Wednesday, November 19, 2008

graduation time

Following the natural course of seasons, the academic year in Korea begins in the spring and ends in the winter As the academic year comes to an end it is not only getting very cold outside, but it is time to finish up the processes of the semester.

On November 15th, several BA and one MA student presented their graduation pieces. I got to guide three of those who passed the audition of their final pieces to be completed and performed:
Hyang-Chun Kim made a duet about leaning and by extension socially motivated support, which told a story of two women-characters, mixing at times subtle, another times very direct domination and inter-dependence.
Hye-Jin Shin made a trio of pure movement arranged in many variations in space to the clicks of a metronome, including movements from contact improvisation as well as derived from classical ballet.
Jeong-Yeon Kim, who also assisted both Kazue Ikeda and me many times with her excellent English translation skills created a 21st century intermedia version of the late-Romantic ballet "Spectre de la Rose", complemented with video by Hyo-Jeong Jang and haunting music by Jeong-Hyeong Paek.
With all of the difficulties that usually go together with the making of student work, I was happy about each choreographer's individual interests and their drive to realize it as much as possible.
As before, Professor Jeong-Ho Nam mediated where necessary and filled in gaps that were left open by cultural differences and by the fact taht this was my first time to guide student work as a staff-teacher.

Finally I would like to specially mention the graduation piece of Heung-Gyun Go:
a quartet for three men and one woman dressed in office-like uniforms (white shirts with ties, black pants / short skirt for the woman, bare feet)
The dance was performed with a very mature blend of dance-technical precision and acting skills. There was no music other than sounds made by the dancers. Through simple permutations and combinations of the same dance material such as vertically lifting each other, walking, ts-ts-ts-ts-ts-ts sounds, forced laughter and "Love me" cried out by the female dancer, exaggeratedly cute kisses performed by the male dancers, the choreographer told a non-linear story that hinted at high-school or office romance, unhindered by gender barriers, which is still largely a taboo in Korea.

I am happy to know that next to the many mainstream-oriented pieces of that evening, which made up about 50% or more of the presented material, there is still space left for these very individual young emerging choreographers who are not afraid to follow their own path of creativity. Obviously the Department of Choreography, since it was established 13 years ago, still manages to bring out such artists, even in the face of cultural conservativism which demands to be entertained and confirmed, rather than made to co-think and move/ dance together with the artist/s ...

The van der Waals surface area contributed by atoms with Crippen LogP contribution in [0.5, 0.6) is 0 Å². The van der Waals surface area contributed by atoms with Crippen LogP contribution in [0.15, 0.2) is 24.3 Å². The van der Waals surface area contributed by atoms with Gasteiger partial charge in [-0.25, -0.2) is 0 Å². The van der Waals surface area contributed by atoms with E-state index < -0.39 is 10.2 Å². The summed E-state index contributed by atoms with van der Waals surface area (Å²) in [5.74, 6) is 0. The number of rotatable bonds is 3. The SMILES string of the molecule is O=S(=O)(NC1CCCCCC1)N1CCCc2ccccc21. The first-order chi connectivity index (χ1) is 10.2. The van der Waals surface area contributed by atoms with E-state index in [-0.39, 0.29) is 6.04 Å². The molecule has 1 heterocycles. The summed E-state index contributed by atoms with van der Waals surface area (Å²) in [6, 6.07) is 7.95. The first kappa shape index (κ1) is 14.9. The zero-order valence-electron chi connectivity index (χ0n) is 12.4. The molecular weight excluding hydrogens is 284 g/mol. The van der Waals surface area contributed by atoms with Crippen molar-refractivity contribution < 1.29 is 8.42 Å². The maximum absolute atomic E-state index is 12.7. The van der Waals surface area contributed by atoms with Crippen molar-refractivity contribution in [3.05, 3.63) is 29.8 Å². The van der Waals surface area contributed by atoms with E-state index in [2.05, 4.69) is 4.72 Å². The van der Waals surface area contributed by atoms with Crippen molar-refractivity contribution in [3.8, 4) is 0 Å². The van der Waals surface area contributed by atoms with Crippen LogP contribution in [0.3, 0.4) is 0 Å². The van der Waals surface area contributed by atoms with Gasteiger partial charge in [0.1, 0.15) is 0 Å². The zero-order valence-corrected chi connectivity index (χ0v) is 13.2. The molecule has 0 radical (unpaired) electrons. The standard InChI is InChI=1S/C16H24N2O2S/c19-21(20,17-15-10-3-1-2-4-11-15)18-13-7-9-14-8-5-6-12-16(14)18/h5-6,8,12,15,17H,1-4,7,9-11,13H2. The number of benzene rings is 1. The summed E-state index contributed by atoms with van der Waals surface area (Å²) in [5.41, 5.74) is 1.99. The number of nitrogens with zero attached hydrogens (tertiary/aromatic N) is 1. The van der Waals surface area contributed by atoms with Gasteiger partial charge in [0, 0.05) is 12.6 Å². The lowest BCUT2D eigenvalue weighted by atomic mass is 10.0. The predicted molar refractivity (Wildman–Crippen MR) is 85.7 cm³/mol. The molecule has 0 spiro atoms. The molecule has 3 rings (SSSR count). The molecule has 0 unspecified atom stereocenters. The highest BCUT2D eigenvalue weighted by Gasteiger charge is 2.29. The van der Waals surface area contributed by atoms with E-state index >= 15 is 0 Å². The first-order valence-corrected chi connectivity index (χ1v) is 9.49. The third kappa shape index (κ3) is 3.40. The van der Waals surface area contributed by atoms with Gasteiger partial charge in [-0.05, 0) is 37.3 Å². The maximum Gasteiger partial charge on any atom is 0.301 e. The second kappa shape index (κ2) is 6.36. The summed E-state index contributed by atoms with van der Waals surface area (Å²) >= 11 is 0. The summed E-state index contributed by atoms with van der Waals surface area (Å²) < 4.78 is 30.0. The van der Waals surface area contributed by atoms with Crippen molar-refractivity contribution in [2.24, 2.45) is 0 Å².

While I was here in Korea, it has been my pleasure to meet many artists who have been driven to the fringe temporarily. With the Seoul Fringe Festival and Mullae Festival there are now some funded spaces that are available for them. There are producers for young talent like Ji-Yun Jeong / Jung Art Vision / Young Artists Club. In fact there is an enormous number of contemporary dance groups in Seoul that get to play in various kinds of medium and small theaters. However like many places elsewhere, there are rules of majority-taste and conformity.

Some people like Sin-Cha Hong have found wider acceptance later, by emigrating with their work to another country before returning. Jeong Yeong-Du is ready to bring his works abroad, with help from the Korean government. Seung-Hee Yang, has found a way to combine his new kind of work with teaching at several universities.

At KNUA (ex)-students like Jeong-Hyeon Kim /Improad Badak Co., Han-Sol Yu, Ok-Kwang Cheong, Hyeon-Ju Park, and many others, are working hard on their paths to make it happen. They and many others work in and out of school regulations about what makes acceptable work. They question the necessity of having to produce directly understandable work for their audiences, but instead they follow their passionate interests as best as they can. I found that each of these artists is making very exciting work, but many have risked or experienced major rejection by a decision-making group of people in the past.